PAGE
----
As the darkness intensified in the last few weeks, I stopped searching for light. Instead, I resigned myself to sitting (impatiently) as my shadow-self grew darker. My higher self, desperate for change, fought tooth and nail with my lower self, who refused to let parts of my old-self dissolve. I was stuck in that in-between phase of Bardo, vacillating between hope and fear. But amidst the confusion, windows of clarity would sometimes open.
I reasoned with myself that the deep longing that precedes the inner journey towards God and my own inner Divine Essence, is infamous for its difficulties, and a necessary spiritual station to visit. It’s from the thick impenetrable walls of separation from the Divine, that scores of music, art and poetry were born out of frustration and anguish. The words of Attar come to mind, as the Hoopoe warns his fellow birds of the hardships involved in making the way to the Kingdom of the Majestic Simorgh,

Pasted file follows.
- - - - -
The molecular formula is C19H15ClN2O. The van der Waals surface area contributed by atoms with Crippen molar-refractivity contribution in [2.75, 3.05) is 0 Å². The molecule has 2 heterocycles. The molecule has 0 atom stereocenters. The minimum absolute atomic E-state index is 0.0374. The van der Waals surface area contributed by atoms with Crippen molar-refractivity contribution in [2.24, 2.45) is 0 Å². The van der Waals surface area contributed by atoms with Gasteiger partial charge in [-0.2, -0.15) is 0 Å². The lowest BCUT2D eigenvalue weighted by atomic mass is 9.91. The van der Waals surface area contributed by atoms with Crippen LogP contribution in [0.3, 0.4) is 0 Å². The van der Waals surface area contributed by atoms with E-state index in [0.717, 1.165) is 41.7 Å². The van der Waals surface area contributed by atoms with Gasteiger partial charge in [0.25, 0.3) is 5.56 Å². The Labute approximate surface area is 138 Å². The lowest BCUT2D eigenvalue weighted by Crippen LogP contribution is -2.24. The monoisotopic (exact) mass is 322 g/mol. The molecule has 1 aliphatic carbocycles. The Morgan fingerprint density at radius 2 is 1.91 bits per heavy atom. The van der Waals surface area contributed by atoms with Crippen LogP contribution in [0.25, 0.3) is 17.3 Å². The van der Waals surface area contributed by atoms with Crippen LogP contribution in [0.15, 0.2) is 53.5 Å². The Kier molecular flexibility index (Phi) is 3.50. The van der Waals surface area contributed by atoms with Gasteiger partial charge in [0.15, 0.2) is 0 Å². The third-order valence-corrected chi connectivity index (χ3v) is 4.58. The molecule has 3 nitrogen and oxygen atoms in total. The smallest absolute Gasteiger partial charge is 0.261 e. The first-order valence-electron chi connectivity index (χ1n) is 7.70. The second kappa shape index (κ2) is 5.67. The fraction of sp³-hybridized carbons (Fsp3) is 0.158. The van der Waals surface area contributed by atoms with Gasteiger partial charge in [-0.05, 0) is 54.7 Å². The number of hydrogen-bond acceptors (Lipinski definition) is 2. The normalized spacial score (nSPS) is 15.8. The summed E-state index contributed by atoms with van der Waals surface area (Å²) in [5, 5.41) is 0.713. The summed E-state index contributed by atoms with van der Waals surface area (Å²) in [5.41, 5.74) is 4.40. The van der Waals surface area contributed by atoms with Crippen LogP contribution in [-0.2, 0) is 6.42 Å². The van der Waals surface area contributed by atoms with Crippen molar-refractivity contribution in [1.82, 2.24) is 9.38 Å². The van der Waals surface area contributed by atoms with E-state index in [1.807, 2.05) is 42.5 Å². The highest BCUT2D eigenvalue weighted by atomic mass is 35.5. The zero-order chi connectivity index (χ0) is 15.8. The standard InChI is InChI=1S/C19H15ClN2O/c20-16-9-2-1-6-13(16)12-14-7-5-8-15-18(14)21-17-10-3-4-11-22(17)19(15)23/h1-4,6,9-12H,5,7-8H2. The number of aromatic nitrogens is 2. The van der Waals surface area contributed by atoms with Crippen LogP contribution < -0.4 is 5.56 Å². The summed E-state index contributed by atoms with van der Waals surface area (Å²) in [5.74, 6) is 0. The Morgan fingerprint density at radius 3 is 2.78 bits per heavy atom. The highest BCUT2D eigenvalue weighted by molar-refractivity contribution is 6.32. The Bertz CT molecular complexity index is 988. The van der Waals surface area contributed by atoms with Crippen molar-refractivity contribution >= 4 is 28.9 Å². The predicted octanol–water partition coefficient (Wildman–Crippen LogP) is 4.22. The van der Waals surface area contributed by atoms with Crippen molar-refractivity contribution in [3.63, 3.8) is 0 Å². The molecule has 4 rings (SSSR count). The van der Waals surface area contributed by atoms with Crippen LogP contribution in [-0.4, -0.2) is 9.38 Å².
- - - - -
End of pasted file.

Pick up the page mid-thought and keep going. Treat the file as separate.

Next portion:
“Do not imagine that the Way is short; Vast seas and deserts lie before His court. Consider carefully before you start; The journey asks of you a lion’s heart. The road is long, the sea is deep- one flies first buffeted by joy and then by sigh’s; If you desire this quest, give up your soul and make our sovereigns court your only goal. ‘I am a pilgrim of our sovereigns Way’; Renounce your soul for love; He that you pursue will sacrifice His innermost soul for you.”
Conference of The Birds.
It took years of overhauling my subconscious mind with Tibetan practices of deep meditation, self-compassion, and loving kindness to others, in my attempt to attain bodhicitta, an awakened heart, to fully grasp the beauty of Attar’s words. This is the distinction between the Islam I grew up with and the hidden heart of Islam I fell in love with. The path of the mystics involves intense bouts of inner purification to open up a sincere heart that is powered by patience and perseverance in the face of setbacks.
And so, step by step, my higher-self claimed victory and contracted itself enough to pass through the narrow gate. But would my Buddhist path continue to lead me past the narrow gate or would I have to leave it behind?